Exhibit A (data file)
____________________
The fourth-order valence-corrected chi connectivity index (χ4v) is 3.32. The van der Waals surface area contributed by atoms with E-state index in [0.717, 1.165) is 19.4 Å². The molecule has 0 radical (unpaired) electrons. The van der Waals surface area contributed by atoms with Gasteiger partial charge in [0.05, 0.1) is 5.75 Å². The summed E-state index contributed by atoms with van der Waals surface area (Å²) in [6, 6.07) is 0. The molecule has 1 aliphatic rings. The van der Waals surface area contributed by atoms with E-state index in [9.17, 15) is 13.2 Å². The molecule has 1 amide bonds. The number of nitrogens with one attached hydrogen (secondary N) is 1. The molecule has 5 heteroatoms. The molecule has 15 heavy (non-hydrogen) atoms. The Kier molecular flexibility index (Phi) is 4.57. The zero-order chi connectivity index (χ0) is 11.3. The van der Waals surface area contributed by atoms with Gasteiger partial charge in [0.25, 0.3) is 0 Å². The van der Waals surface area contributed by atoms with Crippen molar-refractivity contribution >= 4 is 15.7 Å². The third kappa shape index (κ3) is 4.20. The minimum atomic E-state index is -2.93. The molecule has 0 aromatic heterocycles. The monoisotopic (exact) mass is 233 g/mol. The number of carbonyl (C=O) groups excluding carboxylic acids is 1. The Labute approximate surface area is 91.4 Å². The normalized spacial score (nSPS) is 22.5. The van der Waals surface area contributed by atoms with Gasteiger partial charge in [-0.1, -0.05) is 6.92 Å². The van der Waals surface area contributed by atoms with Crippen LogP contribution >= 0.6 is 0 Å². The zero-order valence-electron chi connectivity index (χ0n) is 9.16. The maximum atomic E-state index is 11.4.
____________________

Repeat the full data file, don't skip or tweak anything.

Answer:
The fourth-order valence-corrected chi connectivity index (χ4v) is 3.32. The van der Waals surface area contributed by atoms with E-state index in [0.717, 1.165) is 19.4 Å². The molecule has 0 radical (unpaired) electrons. The van der Waals surface area contributed by atoms with Gasteiger partial charge in [0.05, 0.1) is 5.75 Å². The summed E-state index contributed by atoms with van der Waals surface area (Å²) in [6, 6.07) is 0. The molecule has 1 aliphatic rings. The van der Waals surface area contributed by atoms with E-state index in [9.17, 15) is 13.2 Å². The molecule has 1 amide bonds. The number of nitrogens with one attached hydrogen (secondary N) is 1. The molecule has 5 heteroatoms. The molecule has 15 heavy (non-hydrogen) atoms. The Kier molecular flexibility index (Phi) is 4.57. The zero-order chi connectivity index (χ0) is 11.3. The van der Waals surface area contributed by atoms with Gasteiger partial charge in [0.25, 0.3) is 0 Å². The van der Waals surface area contributed by atoms with Crippen molar-refractivity contribution >= 4 is 15.7 Å². The third kappa shape index (κ3) is 4.20. The minimum atomic E-state index is -2.93. The molecule has 0 aromatic heterocycles. The monoisotopic (exact) mass is 233 g/mol. The number of carbonyl (C=O) groups excluding carboxylic acids is 1. The Labute approximate surface area is 91.4 Å². The normalized spacial score (nSPS) is 22.5. The van der Waals surface area contributed by atoms with Gasteiger partial charge in [-0.1, -0.05) is 6.92 Å². The van der Waals surface area contributed by atoms with Crippen LogP contribution >= 0.6 is 0 Å². The zero-order valence-electron chi connectivity index (χ0n) is 9.16. The maximum atomic E-state index is 11.4.